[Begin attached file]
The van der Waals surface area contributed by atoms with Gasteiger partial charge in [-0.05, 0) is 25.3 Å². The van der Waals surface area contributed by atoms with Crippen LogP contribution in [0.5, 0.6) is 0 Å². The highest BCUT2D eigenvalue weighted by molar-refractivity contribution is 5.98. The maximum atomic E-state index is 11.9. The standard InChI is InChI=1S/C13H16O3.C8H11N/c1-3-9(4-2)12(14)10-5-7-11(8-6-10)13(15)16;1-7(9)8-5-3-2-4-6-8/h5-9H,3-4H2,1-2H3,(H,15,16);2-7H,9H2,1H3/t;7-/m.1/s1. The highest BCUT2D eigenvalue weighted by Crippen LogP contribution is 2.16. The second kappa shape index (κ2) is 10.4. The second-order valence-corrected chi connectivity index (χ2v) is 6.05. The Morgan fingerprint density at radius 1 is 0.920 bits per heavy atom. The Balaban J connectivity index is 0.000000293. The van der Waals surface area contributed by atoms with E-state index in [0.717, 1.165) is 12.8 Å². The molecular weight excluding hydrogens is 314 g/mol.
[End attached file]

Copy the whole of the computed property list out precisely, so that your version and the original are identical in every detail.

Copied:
The van der Waals surface area contributed by atoms with Gasteiger partial charge in [-0.05, 0) is 25.3 Å². The van der Waals surface area contributed by atoms with Crippen LogP contribution in [0.5, 0.6) is 0 Å². The highest BCUT2D eigenvalue weighted by molar-refractivity contribution is 5.98. The maximum atomic E-state index is 11.9. The standard InChI is InChI=1S/C13H16O3.C8H11N/c1-3-9(4-2)12(14)10-5-7-11(8-6-10)13(15)16;1-7(9)8-5-3-2-4-6-8/h5-9H,3-4H2,1-2H3,(H,15,16);2-7H,9H2,1H3/t;7-/m.1/s1. The highest BCUT2D eigenvalue weighted by Crippen LogP contribution is 2.16. The second kappa shape index (κ2) is 10.4. The second-order valence-corrected chi connectivity index (χ2v) is 6.05. The Morgan fingerprint density at radius 1 is 0.920 bits per heavy atom. The Balaban J connectivity index is 0.000000293. The van der Waals surface area contributed by atoms with E-state index in [0.717, 1.165) is 12.8 Å². The molecular weight excluding hydrogens is 314 g/mol.